EU short-selling ban hits liquidity, hikes uncertainty
Liquidity drained from the sovereign CDS market before the ban took hold this morning – and market-makers are still unsure what they can and cannot do
Credit default swap (CDS) traders say the market is taking the start of the European Union (EU) short-selling ban – which took effect this morning – in its stride so far, thanks to months of preparation, but the position-cutting that occurred during this period has damaged liquidity and market-makers remain unsure about some of the detail of the new regime.
Under the regulation, market participants are prevented from buying EU sovereign CDS unless they serve to hedge a long position in that country’s debt, or assets or obligations which are highly correlated to it. Further implementing legislation clarified that the level of correlation would be tested both quantitatively – achieving a level greater than 70% over the preceding 12 months – and qualitatively, with market participants required to prove a “meaningful” relationship, using appropriate data.
Subject to certain proportionality criteria, the notional of the underlying and that of the CDS does not need to match exactly, although any mismatch has to be monitored and constantly appraised. More detail is expected from the European Securities and Markets Authority (Esma) in the weeks ahead.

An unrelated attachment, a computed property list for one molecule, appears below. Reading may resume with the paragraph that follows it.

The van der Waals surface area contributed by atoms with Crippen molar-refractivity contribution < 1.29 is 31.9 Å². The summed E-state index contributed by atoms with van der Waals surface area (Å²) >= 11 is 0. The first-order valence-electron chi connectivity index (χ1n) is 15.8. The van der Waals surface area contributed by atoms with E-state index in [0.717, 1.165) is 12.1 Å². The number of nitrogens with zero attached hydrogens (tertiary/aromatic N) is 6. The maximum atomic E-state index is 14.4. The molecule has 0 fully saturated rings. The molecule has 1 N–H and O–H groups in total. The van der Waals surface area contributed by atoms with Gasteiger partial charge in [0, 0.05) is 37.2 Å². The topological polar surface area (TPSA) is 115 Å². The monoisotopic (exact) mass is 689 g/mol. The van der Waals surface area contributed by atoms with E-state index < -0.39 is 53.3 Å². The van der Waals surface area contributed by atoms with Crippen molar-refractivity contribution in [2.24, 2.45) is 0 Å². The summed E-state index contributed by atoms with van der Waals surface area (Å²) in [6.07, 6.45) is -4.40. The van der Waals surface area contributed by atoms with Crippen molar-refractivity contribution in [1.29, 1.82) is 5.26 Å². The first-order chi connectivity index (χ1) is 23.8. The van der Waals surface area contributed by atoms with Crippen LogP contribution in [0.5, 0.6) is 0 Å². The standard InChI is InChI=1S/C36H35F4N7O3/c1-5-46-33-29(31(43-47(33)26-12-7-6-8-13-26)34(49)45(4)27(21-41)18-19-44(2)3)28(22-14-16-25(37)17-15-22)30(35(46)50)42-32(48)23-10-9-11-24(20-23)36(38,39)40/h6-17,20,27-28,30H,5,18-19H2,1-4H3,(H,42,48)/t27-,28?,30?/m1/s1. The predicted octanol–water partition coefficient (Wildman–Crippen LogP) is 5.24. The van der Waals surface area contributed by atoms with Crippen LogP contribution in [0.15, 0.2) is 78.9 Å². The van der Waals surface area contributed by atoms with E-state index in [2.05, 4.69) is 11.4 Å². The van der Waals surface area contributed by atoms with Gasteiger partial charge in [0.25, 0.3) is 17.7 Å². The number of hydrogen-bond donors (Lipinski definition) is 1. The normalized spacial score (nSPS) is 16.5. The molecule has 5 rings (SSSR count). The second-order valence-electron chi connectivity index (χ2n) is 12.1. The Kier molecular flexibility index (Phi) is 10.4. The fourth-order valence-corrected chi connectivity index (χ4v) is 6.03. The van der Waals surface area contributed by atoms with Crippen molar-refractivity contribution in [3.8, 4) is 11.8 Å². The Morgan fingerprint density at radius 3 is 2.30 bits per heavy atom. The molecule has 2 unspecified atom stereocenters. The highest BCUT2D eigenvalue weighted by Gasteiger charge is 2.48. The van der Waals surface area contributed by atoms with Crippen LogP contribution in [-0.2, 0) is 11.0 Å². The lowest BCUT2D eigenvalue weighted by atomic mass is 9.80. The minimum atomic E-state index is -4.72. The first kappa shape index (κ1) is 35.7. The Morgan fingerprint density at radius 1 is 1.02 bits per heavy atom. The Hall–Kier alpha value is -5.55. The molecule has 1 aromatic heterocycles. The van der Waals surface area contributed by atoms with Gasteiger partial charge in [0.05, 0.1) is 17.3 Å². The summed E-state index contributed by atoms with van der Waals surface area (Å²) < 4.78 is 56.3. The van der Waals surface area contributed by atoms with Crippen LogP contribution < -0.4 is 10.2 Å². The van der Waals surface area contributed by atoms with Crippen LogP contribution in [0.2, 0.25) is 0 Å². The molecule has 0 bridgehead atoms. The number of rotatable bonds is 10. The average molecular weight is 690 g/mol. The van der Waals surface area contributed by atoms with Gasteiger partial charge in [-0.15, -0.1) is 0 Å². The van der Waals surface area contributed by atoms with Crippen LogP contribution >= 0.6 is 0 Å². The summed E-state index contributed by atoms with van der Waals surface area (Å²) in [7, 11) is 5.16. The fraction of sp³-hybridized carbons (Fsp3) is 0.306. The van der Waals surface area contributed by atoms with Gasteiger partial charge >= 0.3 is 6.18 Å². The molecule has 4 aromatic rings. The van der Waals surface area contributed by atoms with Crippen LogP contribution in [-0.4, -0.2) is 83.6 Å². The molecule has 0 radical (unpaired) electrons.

“There are so many questions about how you calculate whether a trade is covered or not. We’re still waiting for confirmation from Esma clarifying how you do these calculations,” says one London-based source at a large dealer.
Faced with the prospect of being caught with illegal, uncovered positions, the market has erred on the side of caution. In recent months, liquidity in EU sovereign CDS has collapsed – hitting a net notional of $112 billion by mid-October from a high of $150 billion in August last year, according to analysts at Credit Suisse and JP Morgan. Strategists attribute this partly to a rally in European sovereign credit quality, but also to market participants covering their short positions ahead of the ban – and these new dynamics are expected to persist.
“The technical squeeze we’ve seen recently is likely to continue after today, given the lack of clarity. This isn’t a case of buy-the-rumour-sell-the-fact, where people will come in and put big trades on after it’s out of the way. I think we’ve got a reasonably persistent trend underway,” says one strategist at a large European investment bank.